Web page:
Lutoslawski: Grave; Overture; Double Concerto for Oboe & Harp; Musique funèbre; Dance Preludes

Our rating 
4.0 out of 5 star rating 4.0

COMPOSERS: Lutoslawski
WORKS: Grave; Overture; Double Concerto for Oboe & Harp; Musique funèbre; Dance Preludes
PERFORMER: Michel Lethiec (clarinet), Isabelle Moretti (harp), François Leleux (oboe), François Salque (cello); Sinfonietta Cracovia/Robert Kabara
The modernist movement in post-war Poland was sometimes labelled – only half-humorously – as ‘the avant-garde with the human face’. And Witold Lutos­awski was always the pre-eminent musical figure. Where so much Sixties experimentalism sounds dry, abstract, pretentious or just plain anti-human today, Lutos­awski’s explorations revealed, and go on revealing, new worlds of imagination. From the early Funeral Music (composed in memory of Bartók, and at times sounding rather like him) to the much later Double Concerto, it’s the weirdly beautiful atmosphere that lingers in the memory. Techniques that on paper seem dauntingly cerebral turn out in performance to be more like magic spells, opening doors into dream territory. Most of the music recorded here comes from the composer’s early years, when he was still emerging from the shadow of Bartók. But even in the folksy Dance Preludes – composed under the shadow of Soviet aesthetics – one can make out Lutos­awski’s authentic voice, along with the brilliant, fastidious craftsmanship.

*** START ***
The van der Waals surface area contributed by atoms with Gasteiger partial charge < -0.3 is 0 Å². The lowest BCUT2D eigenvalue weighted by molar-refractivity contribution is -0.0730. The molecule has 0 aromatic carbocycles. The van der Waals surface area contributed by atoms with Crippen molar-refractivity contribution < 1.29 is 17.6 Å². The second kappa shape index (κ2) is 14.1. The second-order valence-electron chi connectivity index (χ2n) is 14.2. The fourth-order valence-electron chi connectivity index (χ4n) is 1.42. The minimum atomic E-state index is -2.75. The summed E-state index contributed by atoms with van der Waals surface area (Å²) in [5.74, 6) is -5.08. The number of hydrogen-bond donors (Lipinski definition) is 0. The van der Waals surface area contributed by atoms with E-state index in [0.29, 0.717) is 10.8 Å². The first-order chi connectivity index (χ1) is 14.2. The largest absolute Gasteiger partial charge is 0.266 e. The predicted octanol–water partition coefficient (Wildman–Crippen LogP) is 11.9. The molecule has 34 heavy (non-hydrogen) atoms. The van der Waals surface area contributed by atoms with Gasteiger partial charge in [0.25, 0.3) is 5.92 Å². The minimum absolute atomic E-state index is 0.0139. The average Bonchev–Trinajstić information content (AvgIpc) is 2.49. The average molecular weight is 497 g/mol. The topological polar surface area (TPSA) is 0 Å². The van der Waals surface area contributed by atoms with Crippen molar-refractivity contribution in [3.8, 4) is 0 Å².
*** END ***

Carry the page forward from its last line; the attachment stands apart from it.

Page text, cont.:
Sinfonietta Cracovia’s very laudable performances are slightly handicapped by dullish, less than perfectly balanced recordings (I could only just make out the xylophone in the Double Concerto). But the playing has plenty of fire and quirky poetry. By the way, ignore what it says on the cover: Funeral Music is recorded here in its authentic version for strings – no clarinet. Stephen Johnson